Over the last few years American contemporary classical prodigy Peter Broderick has released several albums intended to soundtrack a multitude of different concepts, happenings and people. This began in 2009 with the limited edition release of the enigmatically titled Music For A Sleeping Sculpture of Peter Broderick, soon followed by Music For Falling Trees. 2010 saw him move on to Music for Contemporary Dance and Music For Congregation. Throw in the fact that Broderick has also released other non-conceptual, instrumental material alongside song-based albums whilst also collaborating with other artists and you begin to get an idea of how prolific a composer/musician he is.
He has now returned to offer a soundtrack for Confluence, a documentary film by Jennifer Anderson and Vernon Lot. The film documents several cases of missing and murdered young girls in Idaho in the 1980s which could be traced back to one individual without there ever being sufficient evidence for him to be charged. Broderick’s resultant score is a suitably thoughtful, respectful and, in places, dark piece of work. Even if Music For Confluence had not been specifically created for a film of this name, it would arguably remain an appropriate title, going some way to capturing the coming together and merging of ideas and themes that currently takes place in the genre of modern classical music.
The track names on Music For Confluence themselves seem to piece together a basic outline to the story. This is further supported by the album cover art – a collection of images of various locations, presumably linking in with the narrative of the film (it has just received its first screenings in the US). The music itself is epitomised by shifting moods and a wider breadth of timbre than much of his previous work.
It opens with In The Valley Itself, glowing embers of slow electric guitar entangling with the strings as a female vocal plays out on top. We Didn’t Find Anything involves taut, quivering strings supporting a ruminative piano line before gradually occupying more opaque ground. Some Fisherman On The Snake River sees the reappearance of themes established in the opening piece, this time submerged in a wash of understated acoustic guitar.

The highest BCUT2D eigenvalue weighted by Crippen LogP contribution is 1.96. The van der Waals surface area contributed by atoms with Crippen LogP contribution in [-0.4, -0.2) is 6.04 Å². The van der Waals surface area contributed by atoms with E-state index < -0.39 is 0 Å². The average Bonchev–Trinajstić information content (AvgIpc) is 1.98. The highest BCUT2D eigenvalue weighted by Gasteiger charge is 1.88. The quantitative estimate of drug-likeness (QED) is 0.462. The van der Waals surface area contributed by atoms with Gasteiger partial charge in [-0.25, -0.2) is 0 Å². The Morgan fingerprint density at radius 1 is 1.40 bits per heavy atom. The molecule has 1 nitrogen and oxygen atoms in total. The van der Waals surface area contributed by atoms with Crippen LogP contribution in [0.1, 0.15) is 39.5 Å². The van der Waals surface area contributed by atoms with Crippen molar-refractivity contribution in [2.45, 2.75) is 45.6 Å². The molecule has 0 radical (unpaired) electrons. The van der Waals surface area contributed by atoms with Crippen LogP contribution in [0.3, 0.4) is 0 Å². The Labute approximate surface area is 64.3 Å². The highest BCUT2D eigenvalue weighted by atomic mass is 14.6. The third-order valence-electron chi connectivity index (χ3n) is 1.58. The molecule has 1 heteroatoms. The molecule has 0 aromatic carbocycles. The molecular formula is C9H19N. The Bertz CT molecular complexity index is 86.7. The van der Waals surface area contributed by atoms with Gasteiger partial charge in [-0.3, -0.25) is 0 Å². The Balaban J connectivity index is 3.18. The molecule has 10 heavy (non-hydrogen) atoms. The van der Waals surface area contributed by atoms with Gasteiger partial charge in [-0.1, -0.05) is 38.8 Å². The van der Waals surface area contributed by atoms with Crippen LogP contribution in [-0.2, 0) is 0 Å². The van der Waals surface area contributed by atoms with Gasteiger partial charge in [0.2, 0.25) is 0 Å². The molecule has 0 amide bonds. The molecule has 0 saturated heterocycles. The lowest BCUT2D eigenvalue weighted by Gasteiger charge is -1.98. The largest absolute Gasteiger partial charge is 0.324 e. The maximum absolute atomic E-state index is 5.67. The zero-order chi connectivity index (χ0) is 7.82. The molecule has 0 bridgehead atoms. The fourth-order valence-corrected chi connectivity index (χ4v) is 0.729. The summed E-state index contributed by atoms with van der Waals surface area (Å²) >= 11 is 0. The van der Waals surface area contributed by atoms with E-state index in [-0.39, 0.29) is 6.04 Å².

We Enjoyed Life Together features some delicate Arvo Pärt-like piano, and equally would not sound out of place on the latest release by labelmate Nils Frahm, the close-up style of recording lending the piece an even frostier quality. Indeed, as with much in the modern classical canon, musically the temperature of the album is decidedly cold.
It Wasn’t A Deer Skull comes close to matching the gracefully developing minimalism of lesser know Latvian composer Peteris Vasks whilst the sound of a keys being pressed on a typewriter during He Was Inside That Building recall Max Richter circa The Blue Notebooks. In some ways it is hard not to compare modern classical musicians to each other, such is the sense of shared identity and belonging.
The Person Of Interest sees the biggest departure musically, capturing the anxiety inherent in the storyline in stormy, unsettling fashion. Conveying darkness is not something that modern classical particularly excels at, but this is an exception. It also sounds like a piece Michael Nyman could have written. Final track Old Time features Broderick’s soft vocals and can be viewed as a kind of musical postscript, allowing the listener to reflect on what has just passed.
Erased Tapes have enjoyed an excellent year to date, already having given us the emotive beauty of Felt by Nils Frahm and the post-minimalist sadness of the debut release by A Winged Victory For The Sullen. Music For Confluence is of a similarly high standard, an evocative album of considerable depth that beautifully completes the triangle.